Lindsay White
Latest posts by Lindsay White (see all)

3 Reasons Why They Might Be and What You Can Do as a Leader to Help

I was speaking with an experienced leader last week, who had just received some feedback from a pulse survey his company had recently conducted. The organization was very curious about how their employees were responding with the sudden shift to working remotely. He wasn’t surprised to learn that the older members of the team were having some struggles, and were feeling less productive. Adapting to such an imposing level of change was likely to be harder for those in the “Baby Boomer” generation, he thought. But what surprised him was that those we would normally label “Millennials” seemed to be struggling as well. In fact, the pulse survey showed that about 30% of self-identified Millennials responded that they were less effective now than when worked in the office. He was shocked. He had assumed that those Millennial workers would slip seamlessly into their new remote environment and never look back. As a Gen-X, this leader was pretty much built for this remote, independent, socially isolated work environment. He is basically living his best life right now and is unfazed by the changes. But the truth is, there’s some very specific reasons why his Millennial reports are struggling. Here’s a few things that might be causing that disconnect.

#1 – Millennials Need Mentorship

First of all, Millennials are still new to their jobs and relatively junior in their skills. Although they often appear to be confident and connected in the office, for many this is their very first experience in a corporate role, and as part of a multi-generational team. In a traditional office environment they would have been surrounded by a variety of team members, many with more experience, who would have offered them advice, information, and mentorship in a very casual or organic way. This informal leadership and learning is very important to Millennials as they build their skill, increase their business knowledge, and connect to the larger picture. Without that informal coaching and leadership from the team, these younger workers may feel very disconnected and lacking in direction.

#2 – Millennials Feel Alone

Millennial team members might be living independently, or even alone, for the first time in their lives, and the social isolation of the last several weeks may be impacting them very keenly. The struggle to create connection, both personally and professionally, could be compounding their feelings of disconnection and ineffectiveness as they work remotely. Being a newly minted adult, their skill at creating connections, fostering professional networks, and even the ability to ask for help is likely not as developed. They may also be feeling that asking for help or support would make them look unprofessional or even incompetent, intensifying what may already be a lack of self confidence.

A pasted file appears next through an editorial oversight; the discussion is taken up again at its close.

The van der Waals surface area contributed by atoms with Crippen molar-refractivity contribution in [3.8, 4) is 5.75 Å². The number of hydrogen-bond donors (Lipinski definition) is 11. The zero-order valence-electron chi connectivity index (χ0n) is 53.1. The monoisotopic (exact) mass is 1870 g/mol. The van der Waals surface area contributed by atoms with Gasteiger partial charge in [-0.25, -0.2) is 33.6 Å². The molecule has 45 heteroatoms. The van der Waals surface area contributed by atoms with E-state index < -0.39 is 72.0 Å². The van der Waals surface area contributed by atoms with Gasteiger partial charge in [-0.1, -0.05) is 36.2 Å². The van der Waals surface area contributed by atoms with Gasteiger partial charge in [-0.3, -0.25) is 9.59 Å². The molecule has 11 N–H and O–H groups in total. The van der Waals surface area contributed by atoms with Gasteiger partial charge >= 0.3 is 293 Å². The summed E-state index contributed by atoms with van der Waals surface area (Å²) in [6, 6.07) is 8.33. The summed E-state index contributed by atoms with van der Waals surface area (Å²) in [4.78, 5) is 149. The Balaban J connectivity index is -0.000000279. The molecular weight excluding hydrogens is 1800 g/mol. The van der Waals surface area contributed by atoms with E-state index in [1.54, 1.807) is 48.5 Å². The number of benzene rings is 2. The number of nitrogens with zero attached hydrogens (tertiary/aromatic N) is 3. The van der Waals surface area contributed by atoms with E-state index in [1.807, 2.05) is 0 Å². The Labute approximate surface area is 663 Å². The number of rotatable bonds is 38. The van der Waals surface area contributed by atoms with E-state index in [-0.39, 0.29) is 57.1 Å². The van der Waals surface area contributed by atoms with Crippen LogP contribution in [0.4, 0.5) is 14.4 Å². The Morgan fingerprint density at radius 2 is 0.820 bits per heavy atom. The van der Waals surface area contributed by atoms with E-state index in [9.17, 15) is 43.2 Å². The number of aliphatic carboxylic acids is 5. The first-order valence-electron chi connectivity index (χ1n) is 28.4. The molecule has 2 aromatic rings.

#3 – Millennials Need Connection

Many Millennials are only just beginning to develop their political or business acumen. This is not a skill that’s taught in a college or university course, it’s learned in the office, and it takes years to hone. As newer members of the team, Millennials may not be completely integrated in, or completely understand, the politics of the workplace. They may also not completely understand the cultural landscape, or be able to identify those power structures that impact the way work gets done and information travels. In our traditional office environment, those Millennials would be able to observe the politics at work, identify the power players, and receive coaching on how to navigate. Without that connection, and some of the direct observation that the office environment provides, Millennials may be left feeling disconnected and a-drift.

Your Leadership Moves

As a leader, no matter what generation you are in, it is absolutely your role and responsibility, to ensure that all members of your team feel that they can be their most effective when working remotely. Millennials are not the only team members who will not speak up for fear they will be perceived as weak, ineffective, or unqualified. No one wants to be perceived as unable to manage change effectively. So what are the leadership tactics that will help your team, and in particular your Millennials, feel more effective?

  • Move beyond “How are you today?” in your 1-on-1s. Open-ended questions and real connection will allow you to move beyond “I’m fine.”
  • Be open and vulnerable about your own issues and you’ll be surprised the connection you can create and what you get in response.
  • Create connections that are not just about the work. It’s your job to uncover what makes every person on your team unique.
  • Set aside time for connection that is personal and real – and ensure that all you staff know that they can create their own personal connections, on company time.
  • Make space for fun. Engage in online activities as a team that foster laughter, engagement and excitement
  • Create connection Champions. Engage specific team members who can foster communication and create connections that address the real issues your team is facing.
  • Listen more than you talk. As a leader ask questions and then be quiet so you can hear the answers.
  • Engage with everyone. Move beyond your “direct reports” and ensure that everyone on your team has a connection to you

If you need help engaging with your Millennials, and your team in general, or you’re looking to up your leadership game, connect with me and we can talk about how leadership coaching may be good fit for you. The first 30 minutes are always free and there’s never any obligation.